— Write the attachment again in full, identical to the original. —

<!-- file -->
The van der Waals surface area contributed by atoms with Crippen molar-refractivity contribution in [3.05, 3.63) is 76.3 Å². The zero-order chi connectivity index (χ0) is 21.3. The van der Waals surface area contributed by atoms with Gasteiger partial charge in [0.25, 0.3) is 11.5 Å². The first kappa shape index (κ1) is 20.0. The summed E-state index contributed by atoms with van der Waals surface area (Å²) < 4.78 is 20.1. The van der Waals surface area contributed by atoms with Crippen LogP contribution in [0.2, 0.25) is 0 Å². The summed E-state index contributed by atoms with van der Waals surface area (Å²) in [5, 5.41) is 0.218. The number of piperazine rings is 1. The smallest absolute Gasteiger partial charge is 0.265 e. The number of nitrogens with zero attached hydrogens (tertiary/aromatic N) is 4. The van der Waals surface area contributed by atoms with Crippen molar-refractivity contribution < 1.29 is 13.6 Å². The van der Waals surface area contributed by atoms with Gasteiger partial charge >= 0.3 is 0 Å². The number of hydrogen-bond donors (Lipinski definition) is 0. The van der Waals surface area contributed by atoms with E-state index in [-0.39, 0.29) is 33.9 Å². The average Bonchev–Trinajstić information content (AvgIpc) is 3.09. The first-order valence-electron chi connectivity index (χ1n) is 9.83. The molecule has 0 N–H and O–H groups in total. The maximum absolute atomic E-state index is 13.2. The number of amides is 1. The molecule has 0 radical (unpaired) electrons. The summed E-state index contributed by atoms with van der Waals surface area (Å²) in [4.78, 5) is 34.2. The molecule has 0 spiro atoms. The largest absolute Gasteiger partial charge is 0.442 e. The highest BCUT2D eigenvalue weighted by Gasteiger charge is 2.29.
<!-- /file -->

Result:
The van der Waals surface area contributed by atoms with Crippen molar-refractivity contribution in [3.05, 3.63) is 76.3 Å². The zero-order chi connectivity index (χ0) is 21.3. The van der Waals surface area contributed by atoms with Gasteiger partial charge in [0.25, 0.3) is 11.5 Å². The first kappa shape index (κ1) is 20.0. The summed E-state index contributed by atoms with van der Waals surface area (Å²) < 4.78 is 20.1. The van der Waals surface area contributed by atoms with Crippen LogP contribution in [0.2, 0.25) is 0 Å². The summed E-state index contributed by atoms with van der Waals surface area (Å²) in [5, 5.41) is 0.218. The number of piperazine rings is 1. The smallest absolute Gasteiger partial charge is 0.265 e. The number of nitrogens with zero attached hydrogens (tertiary/aromatic N) is 4. The van der Waals surface area contributed by atoms with Crippen molar-refractivity contribution < 1.29 is 13.6 Å². The van der Waals surface area contributed by atoms with Gasteiger partial charge >= 0.3 is 0 Å². The number of hydrogen-bond donors (Lipinski definition) is 0. The van der Waals surface area contributed by atoms with E-state index in [-0.39, 0.29) is 33.9 Å². The average Bonchev–Trinajstić information content (AvgIpc) is 3.09. The first-order valence-electron chi connectivity index (χ1n) is 9.83. The molecule has 0 N–H and O–H groups in total. The maximum absolute atomic E-state index is 13.2. The number of amides is 1. The molecule has 0 radical (unpaired) electrons. The summed E-state index contributed by atoms with van der Waals surface area (Å²) in [4.78, 5) is 34.2. The molecule has 0 spiro atoms. The largest absolute Gasteiger partial charge is 0.442 e. The highest BCUT2D eigenvalue weighted by Gasteiger charge is 2.29.